Let’s all just give street harassment the big fat…hello?

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(This post was written after we here at Table for 9 has a discussion re the latest TFL campaign against sexual harrasment. You can read up on that post here:https://tablefor9.wordpress.com/2015/05/30/tfl-report-it-to-stop-it-campaign/).

Hear me here girls – you think street harassment is bad where you live, I present to you : Colombia. Here, machismo reigns king, so street harassment is absolutely rife. It’s so common and considered as part of the culture that it doesn’t even warrant the title street harassment. In fact, this verbal abuse is affectionately called piropos – to the non Spanish speakers among us, wordreference that and you’ll get ‘flattering comment’ as a translation. Yeah, because I’m so bloody flattered when a man tells me he wants to have sex with me as I pass by. Finally, I’ve found some meaning to my life! Forget the degree, I’ll have sex with this random taxi driver and feel like I’m truly worth something. But back to the point, which was women feeling (our lovely Priya in this case, mentioned while we were discussing the TFL campaign) that they need to dress conservatively to somewhat avoid this harassment.

The other day I was on my way to the gym, meaning I had to leave the anti-sexual harassment long-sleeve double layered toe-covering bomber suit at home, and was forced to leave my house in…dun dun dun, lycra shorts and a tight vest. Before leaving, I thought “Shit, this is going to be a 15 minute walk full of so many disgusting remarks and animal noises I’m going to really suffer”. But what was I to do, grab a taxi to avoid some single-minded sexist bellends? Oh no no.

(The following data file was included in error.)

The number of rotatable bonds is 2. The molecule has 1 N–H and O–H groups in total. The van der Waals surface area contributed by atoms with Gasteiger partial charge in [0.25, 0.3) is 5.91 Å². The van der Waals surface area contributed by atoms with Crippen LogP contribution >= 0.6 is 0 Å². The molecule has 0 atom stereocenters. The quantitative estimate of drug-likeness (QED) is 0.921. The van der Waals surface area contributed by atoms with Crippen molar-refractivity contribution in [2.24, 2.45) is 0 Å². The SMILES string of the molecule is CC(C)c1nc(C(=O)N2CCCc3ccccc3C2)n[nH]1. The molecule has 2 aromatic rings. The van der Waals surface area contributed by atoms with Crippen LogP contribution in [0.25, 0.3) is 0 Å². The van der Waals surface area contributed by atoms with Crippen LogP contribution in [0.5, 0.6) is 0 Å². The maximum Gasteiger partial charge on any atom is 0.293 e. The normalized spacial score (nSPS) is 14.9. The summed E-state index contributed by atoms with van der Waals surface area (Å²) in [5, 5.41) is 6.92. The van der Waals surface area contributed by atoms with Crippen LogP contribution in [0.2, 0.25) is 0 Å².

I headed out, ready for the worst. Starting with the avocado/banana selling man on my corner, I got a literal tsht tsht tsht cat call. Instead of ignoring it and saying all my best English swear words under my breath, I stopped and looked at him and shouted BUENAS in his face. This is just like a hey or hello, but my aim was to show him I was actually a person rather than a female body in lycra. And you know what? It worked! He looked absolutely stunned and consequently embarrassed. I was pretty pleased with the reaction and continued to BUENAS my way through the walk, sometimes even pre-empting leering remarks, causing men to purse their lips and eat their sexist comments before they had the chance to make them.

It is not okay for a man to make remarks on your appearance as you walk by. Your body is exactly that – yours. I’m all for the opposite sex saying hello or good morning, just as much as I am for women saying it too. A greeting from a stranger can be a lovely friendly gesture and can often put a smile on your face. But when these gestures turn into specific remarks relating to a female’s appearance, however “complementary” they may aim to be, I object. And from now on, I’ll express my disdain for these sexist comments in the most polite way – a simple hello, but in this I am asserting myself as more than sexual object to be gawked at. So next time anyone thinks it’s okay to throw you a pervy remark, save the shouting, swearing, or silence, and opt for a simple, direct hello instead. Much less angst and effort, yet an assertive way to tackle street harassment…not compliments, no matter what wordreference may try to tell me.

– Eve Bidmead 

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